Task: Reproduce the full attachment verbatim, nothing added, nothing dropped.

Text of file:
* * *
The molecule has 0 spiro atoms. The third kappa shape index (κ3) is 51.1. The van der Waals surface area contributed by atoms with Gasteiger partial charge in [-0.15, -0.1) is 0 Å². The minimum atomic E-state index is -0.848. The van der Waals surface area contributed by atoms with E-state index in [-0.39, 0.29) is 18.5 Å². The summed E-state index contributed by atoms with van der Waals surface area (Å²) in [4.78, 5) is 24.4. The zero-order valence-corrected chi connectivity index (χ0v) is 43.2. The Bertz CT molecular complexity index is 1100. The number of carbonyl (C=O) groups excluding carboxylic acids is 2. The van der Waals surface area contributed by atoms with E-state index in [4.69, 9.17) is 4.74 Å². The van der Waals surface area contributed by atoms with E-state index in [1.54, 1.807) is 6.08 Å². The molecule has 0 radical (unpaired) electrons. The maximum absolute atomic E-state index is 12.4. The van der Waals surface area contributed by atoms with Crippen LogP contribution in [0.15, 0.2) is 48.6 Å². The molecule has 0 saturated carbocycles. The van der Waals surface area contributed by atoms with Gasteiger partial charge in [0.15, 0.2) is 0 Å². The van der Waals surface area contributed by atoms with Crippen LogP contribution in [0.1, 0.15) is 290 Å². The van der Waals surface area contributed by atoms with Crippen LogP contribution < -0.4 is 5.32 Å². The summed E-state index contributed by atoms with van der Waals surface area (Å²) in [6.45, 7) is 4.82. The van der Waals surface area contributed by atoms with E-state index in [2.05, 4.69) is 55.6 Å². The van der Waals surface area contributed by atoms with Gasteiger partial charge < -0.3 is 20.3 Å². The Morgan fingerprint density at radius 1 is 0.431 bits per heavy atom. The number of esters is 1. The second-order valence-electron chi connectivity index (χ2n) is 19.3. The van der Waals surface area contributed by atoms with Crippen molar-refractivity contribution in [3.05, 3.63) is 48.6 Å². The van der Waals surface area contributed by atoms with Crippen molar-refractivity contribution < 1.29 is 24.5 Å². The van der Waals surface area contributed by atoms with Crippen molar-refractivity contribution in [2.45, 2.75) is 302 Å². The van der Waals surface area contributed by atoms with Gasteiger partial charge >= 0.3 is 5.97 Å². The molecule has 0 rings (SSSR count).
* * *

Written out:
The molecule has 0 spiro atoms. The third kappa shape index (κ3) is 51.1. The van der Waals surface area contributed by atoms with Gasteiger partial charge in [-0.15, -0.1) is 0 Å². The minimum atomic E-state index is -0.848. The van der Waals surface area contributed by atoms with E-state index in [-0.39, 0.29) is 18.5 Å². The summed E-state index contributed by atoms with van der Waals surface area (Å²) in [4.78, 5) is 24.4. The zero-order valence-corrected chi connectivity index (χ0v) is 43.2. The Bertz CT molecular complexity index is 1100. The number of carbonyl (C=O) groups excluding carboxylic acids is 2. The van der Waals surface area contributed by atoms with E-state index in [4.69, 9.17) is 4.74 Å². The van der Waals surface area contributed by atoms with E-state index in [1.54, 1.807) is 6.08 Å². The molecule has 0 radical (unpaired) electrons. The maximum absolute atomic E-state index is 12.4. The van der Waals surface area contributed by atoms with Crippen LogP contribution in [0.15, 0.2) is 48.6 Å². The molecule has 0 saturated carbocycles. The van der Waals surface area contributed by atoms with Gasteiger partial charge in [0.15, 0.2) is 0 Å². The van der Waals surface area contributed by atoms with Crippen LogP contribution in [0.1, 0.15) is 290 Å². The van der Waals surface area contributed by atoms with Crippen LogP contribution < -0.4 is 5.32 Å². The summed E-state index contributed by atoms with van der Waals surface area (Å²) in [6.45, 7) is 4.82. The van der Waals surface area contributed by atoms with E-state index in [2.05, 4.69) is 55.6 Å². The van der Waals surface area contributed by atoms with Gasteiger partial charge < -0.3 is 20.3 Å². The Morgan fingerprint density at radius 1 is 0.431 bits per heavy atom. The number of esters is 1. The second-order valence-electron chi connectivity index (χ2n) is 19.3. The van der Waals surface area contributed by atoms with Crippen molar-refractivity contribution in [3.05, 3.63) is 48.6 Å². The van der Waals surface area contributed by atoms with Crippen molar-refractivity contribution < 1.29 is 24.5 Å². The van der Waals surface area contributed by atoms with Crippen molar-refractivity contribution in [2.45, 2.75) is 302 Å². The van der Waals surface area contributed by atoms with Gasteiger partial charge >= 0.3 is 5.97 Å². The molecule has 0 rings (SSSR count).